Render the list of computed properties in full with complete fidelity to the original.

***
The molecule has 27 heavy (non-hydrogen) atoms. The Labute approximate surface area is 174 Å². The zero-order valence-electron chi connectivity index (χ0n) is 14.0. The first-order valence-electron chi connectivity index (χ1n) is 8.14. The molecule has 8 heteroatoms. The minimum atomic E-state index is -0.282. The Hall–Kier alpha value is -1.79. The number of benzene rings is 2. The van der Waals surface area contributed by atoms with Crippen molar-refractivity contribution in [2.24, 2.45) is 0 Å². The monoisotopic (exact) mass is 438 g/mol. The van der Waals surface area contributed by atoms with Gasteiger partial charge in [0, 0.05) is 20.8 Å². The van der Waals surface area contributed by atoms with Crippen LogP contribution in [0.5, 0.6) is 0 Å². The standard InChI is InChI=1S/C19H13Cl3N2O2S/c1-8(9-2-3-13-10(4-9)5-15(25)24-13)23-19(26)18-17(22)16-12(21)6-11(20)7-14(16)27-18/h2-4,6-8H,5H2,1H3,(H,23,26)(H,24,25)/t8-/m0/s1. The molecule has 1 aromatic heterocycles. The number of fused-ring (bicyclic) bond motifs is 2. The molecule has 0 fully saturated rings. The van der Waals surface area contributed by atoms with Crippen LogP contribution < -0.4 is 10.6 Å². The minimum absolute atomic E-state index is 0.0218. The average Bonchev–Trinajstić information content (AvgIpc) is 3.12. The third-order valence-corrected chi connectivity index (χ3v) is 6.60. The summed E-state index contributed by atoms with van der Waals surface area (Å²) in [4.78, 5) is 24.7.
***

The molecule has 27 heavy (non-hydrogen) atoms. The Labute approximate surface area is 174 Å². The zero-order valence-electron chi connectivity index (χ0n) is 14.0. The first-order valence-electron chi connectivity index (χ1n) is 8.14. The molecule has 8 heteroatoms. The minimum atomic E-state index is -0.282. The Hall–Kier alpha value is -1.79. The number of benzene rings is 2. The van der Waals surface area contributed by atoms with Crippen molar-refractivity contribution in [2.24, 2.45) is 0 Å². The monoisotopic (exact) mass is 438 g/mol. The van der Waals surface area contributed by atoms with Gasteiger partial charge in [0, 0.05) is 20.8 Å². The van der Waals surface area contributed by atoms with Crippen LogP contribution in [0.5, 0.6) is 0 Å². The standard InChI is InChI=1S/C19H13Cl3N2O2S/c1-8(9-2-3-13-10(4-9)5-15(25)24-13)23-19(26)18-17(22)16-12(21)6-11(20)7-14(16)27-18/h2-4,6-8H,5H2,1H3,(H,23,26)(H,24,25)/t8-/m0/s1. The molecule has 1 aromatic heterocycles. The number of fused-ring (bicyclic) bond motifs is 2. The molecule has 0 fully saturated rings. The van der Waals surface area contributed by atoms with Crippen LogP contribution < -0.4 is 10.6 Å². The minimum absolute atomic E-state index is 0.0218. The average Bonchev–Trinajstić information content (AvgIpc) is 3.12. The third-order valence-corrected chi connectivity index (χ3v) is 6.60. The summed E-state index contributed by atoms with van der Waals surface area (Å²) in [4.78, 5) is 24.7.